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The Compulsory Treatment And Care For Victims Of Gunshots Act, 2017: An Analysis

By Chigoziem Ellen Onugha Esq

GUN

One of the known characteristics of Laws is that it is dynamic and not static. An example is our Constitution which has been changed serially, with the current one being enacted on May 29, 1999. Even with that, the 1999 Constitution has also gone through a couple of amendments. Change in Laws is chiefly a direct consequence of developments within a given society. Of all the challenges confronting Nigeria, I am convinced that health problems are most discomforting, and therefore any attempt by the government to build solid foundations that suit each of the problems of the health sector is going to be a welcome one. Admittedly, the enactment of the COMPULSORY TREATMENT AND CARE FOR VICTIMS OF GUNSHOTS ACT 2017 is a direct attempt to underscore one of Nigeria’s problems with regards to health.

Nigeria has no doubt progressively changed and enacted Laws to take care of its ever-changing environments. One of the offshoots of such progressive changes has been the enactment of the COMPULSORY TREATMENT AND CARE FOR VICTIMS OF GUNSHOTS ACT, 2017.

Prior to December 20, 2017, lots of lives were being lost on a daily basis due to refusal to care and treat gunshot victims by hospitals, agencies of the government and even individuals. Before December 20, 2017; it was common to have people die of gunshot wounds simply because they could not provide either police reports or money for treatment. This is, indeed, careless on the parts of the hospitals, the governments, and individuals. The doctors, for one, appear to have forgotten the Oath they swear to at induction and had rather made money and other materials considerations the substance of their practice.

It is easy to see that the emergence of the Act in question is a complete game changer with regards to the abnormalities associated with the usual refusal to treat gunshot victims. The Act has taken care of thorny issues ranging from police procedures, hospital/hospital personnel’s involvements to that of the public involvement. Its provisions are far reaching, at least, to the extent of gunshot wounds and its victims.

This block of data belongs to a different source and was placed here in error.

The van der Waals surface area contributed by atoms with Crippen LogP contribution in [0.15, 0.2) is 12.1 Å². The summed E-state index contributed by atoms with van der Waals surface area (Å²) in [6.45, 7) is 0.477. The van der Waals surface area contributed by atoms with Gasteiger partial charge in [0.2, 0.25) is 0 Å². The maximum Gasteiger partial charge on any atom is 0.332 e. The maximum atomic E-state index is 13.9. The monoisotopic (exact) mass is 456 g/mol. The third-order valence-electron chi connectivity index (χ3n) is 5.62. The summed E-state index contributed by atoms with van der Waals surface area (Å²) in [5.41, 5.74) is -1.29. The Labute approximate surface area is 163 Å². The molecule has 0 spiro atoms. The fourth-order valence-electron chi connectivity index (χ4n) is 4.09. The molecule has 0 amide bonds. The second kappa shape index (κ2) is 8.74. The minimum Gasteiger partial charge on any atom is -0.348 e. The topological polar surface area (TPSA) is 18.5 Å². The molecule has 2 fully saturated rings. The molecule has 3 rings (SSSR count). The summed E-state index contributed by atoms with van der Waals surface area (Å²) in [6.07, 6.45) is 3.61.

The fourteen provisions of the Act alongside their sections are as follows:

  1. Right to treatment
  2. Duty to assist
  3. Notification of police
  4. Certificate of fitness
  5. Offense
  6. Relations to make statement
  7. Withholding information
  8. Protection of volunteers
  9. Persons guilty of the offense
  10. Duty to notify victim relations
  11. Offense of standing by
  12. Records
  13. Trial of a corporate body
  14. Restitution

Far reaching and beautiful as the provisions of this Act are, citizens who the law is meant to protect may not be able to take maximum benefits of same unless those shouldered with the responsibility of enforcing the law are alive to their various responsibilities. It is easy for this same law to go the way of others before it in terms of implementation.

Unlike the previous instance where the whole burden of safety was on a victim of gunshot wounds, the Act withdraws this burden and places them on the police and the hospital/hospital personnel. The Act also goes ahead to make provisions for restitution at the instance of a High Court to be made by a corporate body or a person convicted of an offense under this Act to a victim of the offense.

Similarly, issues relating to police reports and deposits before treatment of gunshot victims have been taken care of by the new law. We expect better results in that regards, as we encourage citizens to hold on to their rights. That is all we have got.

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